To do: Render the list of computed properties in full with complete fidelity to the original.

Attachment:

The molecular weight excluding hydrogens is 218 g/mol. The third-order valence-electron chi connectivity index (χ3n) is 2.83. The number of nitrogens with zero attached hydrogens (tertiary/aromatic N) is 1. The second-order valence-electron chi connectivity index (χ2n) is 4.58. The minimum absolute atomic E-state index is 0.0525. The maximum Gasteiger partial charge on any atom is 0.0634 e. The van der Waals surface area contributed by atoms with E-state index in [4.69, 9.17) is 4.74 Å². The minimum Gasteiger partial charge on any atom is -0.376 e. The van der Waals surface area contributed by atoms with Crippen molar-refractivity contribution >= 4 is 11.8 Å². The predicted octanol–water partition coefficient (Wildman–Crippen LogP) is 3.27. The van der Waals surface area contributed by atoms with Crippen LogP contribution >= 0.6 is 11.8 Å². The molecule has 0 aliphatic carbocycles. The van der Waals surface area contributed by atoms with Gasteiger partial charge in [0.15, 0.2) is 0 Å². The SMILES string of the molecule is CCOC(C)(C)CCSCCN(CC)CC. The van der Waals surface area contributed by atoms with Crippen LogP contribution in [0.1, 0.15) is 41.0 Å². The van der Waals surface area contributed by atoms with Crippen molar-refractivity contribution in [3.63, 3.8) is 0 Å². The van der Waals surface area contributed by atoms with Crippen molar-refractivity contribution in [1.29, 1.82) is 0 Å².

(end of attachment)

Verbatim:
The molecular weight excluding hydrogens is 218 g/mol. The third-order valence-electron chi connectivity index (χ3n) is 2.83. The number of nitrogens with zero attached hydrogens (tertiary/aromatic N) is 1. The second-order valence-electron chi connectivity index (χ2n) is 4.58. The minimum absolute atomic E-state index is 0.0525. The maximum Gasteiger partial charge on any atom is 0.0634 e. The van der Waals surface area contributed by atoms with E-state index in [4.69, 9.17) is 4.74 Å². The minimum Gasteiger partial charge on any atom is -0.376 e. The van der Waals surface area contributed by atoms with Crippen molar-refractivity contribution >= 4 is 11.8 Å². The predicted octanol–water partition coefficient (Wildman–Crippen LogP) is 3.27. The van der Waals surface area contributed by atoms with Crippen LogP contribution >= 0.6 is 11.8 Å². The molecule has 0 aliphatic carbocycles. The van der Waals surface area contributed by atoms with Gasteiger partial charge in [0.15, 0.2) is 0 Å². The SMILES string of the molecule is CCOC(C)(C)CCSCCN(CC)CC. The van der Waals surface area contributed by atoms with Crippen LogP contribution in [0.1, 0.15) is 41.0 Å². The van der Waals surface area contributed by atoms with Crippen molar-refractivity contribution in [3.63, 3.8) is 0 Å². The van der Waals surface area contributed by atoms with Crippen molar-refractivity contribution in [1.29, 1.82) is 0 Å².